Monday, March 10, 2014
AUGUSTA — Gov. Paul LePage opened a day-long legislative hearing Monday with testimony backing his plan to use Maine's next wholesale liquor contract to pay off the state's debt to its hospitals.
Senate President Justin Alfond, D-Portland, left, confers with Speaker of the House Mark Eves, D-North Berwick, after they unveiled a plan to repay state debt to hospitals by expanding the Medicaid program and receiving an upfront payment from the winning bidder of the state liquor contract.
Andy Malloy / Kennebec Journal
Gov. Paul LePage addresses the Legislature's Veterans and Legal Affairs Committee Monday at the State House in Augusta. LePage urged lawmakers to pass his proposal to put the state liquor contract out to bid.
Andy Malloy / Kennebec Journal
"I have a plan to pay back the hospitals and make the liquor business more competitive with New Hampshire," LePage told the Veterans and Legal Affairs Committee. "We must make the right decisions and we must pay our bills."
The governor spoke moments after Democratic leaders held a news conference to introduce an alternative plan to repay the hospitals.
The Democrats, who have majorities in the House and Senate, suggested combining the debt settlement with an expansion of Medicaid and other health-care-related measures in what party leaders called a more comprehensive approach.
LePage has proposed legislation that would use income from future liquor sales to pay off Maine's debt to its hospitals. The state would issue bonds that would be repaid with future liquor revenue.
LePage has vowed to veto every bill that comes to him until his proposal passes. Once it does, he says, he will authorize $105 million in voter-approved bonds supporting infrastructure needs such as transportation and clean water.
A competing bill from Senate Majority Leader Seth Goodall, D-Richmond, includes criteria that bidders for the liquor contract must meet, such as a down payment of as much as $200 million.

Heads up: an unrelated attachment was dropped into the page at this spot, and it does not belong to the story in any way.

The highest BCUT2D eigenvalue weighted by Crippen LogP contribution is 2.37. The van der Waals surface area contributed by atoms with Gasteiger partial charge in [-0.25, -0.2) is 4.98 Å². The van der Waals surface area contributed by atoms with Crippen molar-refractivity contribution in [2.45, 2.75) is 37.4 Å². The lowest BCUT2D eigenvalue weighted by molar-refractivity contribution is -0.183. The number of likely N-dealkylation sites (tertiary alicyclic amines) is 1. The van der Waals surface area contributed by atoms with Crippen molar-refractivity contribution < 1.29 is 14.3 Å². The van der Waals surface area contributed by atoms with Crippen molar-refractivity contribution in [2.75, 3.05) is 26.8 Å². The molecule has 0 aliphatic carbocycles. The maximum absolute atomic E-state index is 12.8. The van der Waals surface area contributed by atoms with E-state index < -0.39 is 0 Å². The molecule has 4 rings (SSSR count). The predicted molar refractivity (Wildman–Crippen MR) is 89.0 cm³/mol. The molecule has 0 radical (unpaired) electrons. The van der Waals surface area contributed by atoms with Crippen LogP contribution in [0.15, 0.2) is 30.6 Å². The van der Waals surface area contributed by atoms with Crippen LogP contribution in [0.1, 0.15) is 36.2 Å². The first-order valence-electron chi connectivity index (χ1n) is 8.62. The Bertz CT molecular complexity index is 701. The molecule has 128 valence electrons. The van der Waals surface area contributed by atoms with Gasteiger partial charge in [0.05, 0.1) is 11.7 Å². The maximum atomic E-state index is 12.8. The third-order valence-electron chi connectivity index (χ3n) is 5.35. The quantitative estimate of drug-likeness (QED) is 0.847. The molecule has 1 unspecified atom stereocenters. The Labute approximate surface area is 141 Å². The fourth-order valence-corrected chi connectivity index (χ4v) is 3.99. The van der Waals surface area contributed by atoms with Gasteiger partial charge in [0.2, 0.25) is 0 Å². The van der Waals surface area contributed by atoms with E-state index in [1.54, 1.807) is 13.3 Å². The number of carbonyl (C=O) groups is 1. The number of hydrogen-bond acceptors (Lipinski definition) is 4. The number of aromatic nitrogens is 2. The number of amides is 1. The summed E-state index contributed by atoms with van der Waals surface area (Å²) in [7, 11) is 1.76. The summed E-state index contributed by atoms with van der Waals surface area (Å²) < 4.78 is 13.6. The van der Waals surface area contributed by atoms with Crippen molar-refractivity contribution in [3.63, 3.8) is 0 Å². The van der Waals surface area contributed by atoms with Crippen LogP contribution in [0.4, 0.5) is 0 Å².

"We may disagree on our approaches, but we agree with the governor – we need to pay back the hospitals. We must get the liquor contract right," Goodall said in his testimony.
The Maine Hospital Association testified in support of LePage's proposal and said it did not favor or oppose Goodall's bill.
"We're very happy to see there's no controversy over using liquor revenue to pay the debt. We shouldn't have to beg over an overdue bill," said Jeff Austin, spokesman for the Maine Hospital Association.
Monday's testimony, from about 45 people, lasted about seven hours. The hearing room was packed, and so many people waited to testify that numbers were handed out, while some people waited in overflow rooms.
In 2004, Maine awarded a 10-year contract to operate wholesale liquor operations in exchange for a $125 million upfront payment that helped close a budget gap. The state also got a portion of the revenue, which last year came to $8.5 million.
Gerry Reid, head of the state's liquor and lottery operations, estimated that the state could get as much as $500 million over 10 years in a new contract.
LePage's proposal would outsource the management, inventory, warehousing and distribution of liquor. The state also wants to lower retail prices to make Maine more competitive with New Hampshire, and pay higher commissions to agency liquor stores.
Reid said prices wouldn't be cut for bottles smaller than 750 milliliters, to protect against over-consumption. Reid said small bottles can be tucked into pockets, which encourages consumption.
From mid-2004 through 2011, liquor sales totaled $864.7 million under the contract awarded to Maine Beverage Co., according to financial documents filed with the state.
Maine Beverage Co. has said that it likely would not bid on the next contract under LePage's scenario. Two potential bidders have emerged, Dirigo Spirit and All Maine Spirits. Reid said there may be two other bidders, but they haven't been publicly named.
"Nobody at Maine Beverage Co. believes a future contract would look like it did 10 years ago," said Jim Mitchell, speaking for the company. "The business is in a very strong position today. We can't know how the business will do, going forward."
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